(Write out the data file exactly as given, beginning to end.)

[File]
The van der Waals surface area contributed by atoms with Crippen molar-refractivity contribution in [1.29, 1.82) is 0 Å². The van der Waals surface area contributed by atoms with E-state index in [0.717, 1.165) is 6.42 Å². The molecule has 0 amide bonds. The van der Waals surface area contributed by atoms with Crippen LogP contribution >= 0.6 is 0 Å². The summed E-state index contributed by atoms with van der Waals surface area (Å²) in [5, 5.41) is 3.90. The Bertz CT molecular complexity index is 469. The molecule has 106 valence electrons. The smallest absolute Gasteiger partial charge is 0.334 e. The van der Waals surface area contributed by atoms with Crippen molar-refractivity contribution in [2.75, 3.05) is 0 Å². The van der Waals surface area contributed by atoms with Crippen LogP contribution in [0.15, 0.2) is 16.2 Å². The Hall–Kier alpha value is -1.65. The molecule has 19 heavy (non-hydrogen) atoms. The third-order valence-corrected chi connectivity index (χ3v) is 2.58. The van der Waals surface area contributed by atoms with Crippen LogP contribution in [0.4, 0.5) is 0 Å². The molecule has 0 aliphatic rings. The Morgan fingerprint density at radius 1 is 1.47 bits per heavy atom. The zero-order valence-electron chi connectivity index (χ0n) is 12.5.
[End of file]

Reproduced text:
The van der Waals surface area contributed by atoms with Crippen molar-refractivity contribution in [1.29, 1.82) is 0 Å². The van der Waals surface area contributed by atoms with E-state index in [0.717, 1.165) is 6.42 Å². The molecule has 0 amide bonds. The van der Waals surface area contributed by atoms with Crippen LogP contribution >= 0.6 is 0 Å². The summed E-state index contributed by atoms with van der Waals surface area (Å²) in [5, 5.41) is 3.90. The Bertz CT molecular complexity index is 469. The molecule has 106 valence electrons. The smallest absolute Gasteiger partial charge is 0.334 e. The van der Waals surface area contributed by atoms with Crippen molar-refractivity contribution in [2.75, 3.05) is 0 Å². The van der Waals surface area contributed by atoms with Crippen LogP contribution in [0.15, 0.2) is 16.2 Å². The Hall–Kier alpha value is -1.65. The molecule has 19 heavy (non-hydrogen) atoms. The third-order valence-corrected chi connectivity index (χ3v) is 2.58. The van der Waals surface area contributed by atoms with Crippen LogP contribution in [0.4, 0.5) is 0 Å². The molecule has 0 aliphatic rings. The Morgan fingerprint density at radius 1 is 1.47 bits per heavy atom. The zero-order valence-electron chi connectivity index (χ0n) is 12.5.